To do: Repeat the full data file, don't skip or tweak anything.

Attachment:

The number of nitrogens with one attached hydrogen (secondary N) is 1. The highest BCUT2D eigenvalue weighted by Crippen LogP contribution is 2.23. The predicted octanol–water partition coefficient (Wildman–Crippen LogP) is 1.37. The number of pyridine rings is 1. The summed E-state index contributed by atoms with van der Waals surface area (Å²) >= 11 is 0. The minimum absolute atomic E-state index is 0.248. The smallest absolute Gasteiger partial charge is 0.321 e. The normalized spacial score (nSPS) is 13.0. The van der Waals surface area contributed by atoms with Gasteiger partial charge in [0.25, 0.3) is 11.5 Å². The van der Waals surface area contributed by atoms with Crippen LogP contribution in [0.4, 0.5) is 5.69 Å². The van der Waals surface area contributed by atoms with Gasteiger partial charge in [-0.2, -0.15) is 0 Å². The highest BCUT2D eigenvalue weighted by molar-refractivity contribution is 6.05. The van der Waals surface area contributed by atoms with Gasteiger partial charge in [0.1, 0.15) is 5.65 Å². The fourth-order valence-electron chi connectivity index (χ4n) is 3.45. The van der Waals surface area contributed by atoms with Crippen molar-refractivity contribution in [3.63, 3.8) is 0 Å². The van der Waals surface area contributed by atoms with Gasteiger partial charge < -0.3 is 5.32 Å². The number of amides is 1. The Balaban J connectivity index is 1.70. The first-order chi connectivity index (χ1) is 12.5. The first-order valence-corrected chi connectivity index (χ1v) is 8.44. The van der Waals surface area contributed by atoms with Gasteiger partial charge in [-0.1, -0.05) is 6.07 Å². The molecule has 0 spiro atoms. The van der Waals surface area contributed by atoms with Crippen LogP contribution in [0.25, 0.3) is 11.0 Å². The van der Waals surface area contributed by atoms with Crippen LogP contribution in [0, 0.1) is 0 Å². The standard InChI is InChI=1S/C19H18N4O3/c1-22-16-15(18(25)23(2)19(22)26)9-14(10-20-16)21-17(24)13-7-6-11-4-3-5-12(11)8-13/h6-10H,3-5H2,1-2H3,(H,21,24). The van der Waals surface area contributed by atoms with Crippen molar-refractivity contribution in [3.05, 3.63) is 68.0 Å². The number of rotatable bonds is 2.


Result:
The number of nitrogens with one attached hydrogen (secondary N) is 1. The highest BCUT2D eigenvalue weighted by Crippen LogP contribution is 2.23. The predicted octanol–water partition coefficient (Wildman–Crippen LogP) is 1.37. The number of pyridine rings is 1. The summed E-state index contributed by atoms with van der Waals surface area (Å²) >= 11 is 0. The minimum absolute atomic E-state index is 0.248. The smallest absolute Gasteiger partial charge is 0.321 e. The normalized spacial score (nSPS) is 13.0. The van der Waals surface area contributed by atoms with Gasteiger partial charge in [0.25, 0.3) is 11.5 Å². The van der Waals surface area contributed by atoms with Crippen LogP contribution in [0.4, 0.5) is 5.69 Å². The van der Waals surface area contributed by atoms with Gasteiger partial charge in [-0.2, -0.15) is 0 Å². The highest BCUT2D eigenvalue weighted by molar-refractivity contribution is 6.05. The van der Waals surface area contributed by atoms with Gasteiger partial charge in [0.1, 0.15) is 5.65 Å². The fourth-order valence-electron chi connectivity index (χ4n) is 3.45. The van der Waals surface area contributed by atoms with Crippen molar-refractivity contribution in [3.63, 3.8) is 0 Å². The van der Waals surface area contributed by atoms with Gasteiger partial charge < -0.3 is 5.32 Å². The number of amides is 1. The Balaban J connectivity index is 1.70. The first-order chi connectivity index (χ1) is 12.5. The first-order valence-corrected chi connectivity index (χ1v) is 8.44. The van der Waals surface area contributed by atoms with Gasteiger partial charge in [-0.1, -0.05) is 6.07 Å². The molecule has 0 spiro atoms. The van der Waals surface area contributed by atoms with Crippen LogP contribution in [0.25, 0.3) is 11.0 Å². The van der Waals surface area contributed by atoms with Crippen LogP contribution in [0, 0.1) is 0 Å². The standard InChI is InChI=1S/C19H18N4O3/c1-22-16-15(18(25)23(2)19(22)26)9-14(10-20-16)21-17(24)13-7-6-11-4-3-5-12(11)8-13/h6-10H,3-5H2,1-2H3,(H,21,24). The van der Waals surface area contributed by atoms with Crippen molar-refractivity contribution in [3.05, 3.63) is 68.0 Å². The number of rotatable bonds is 2.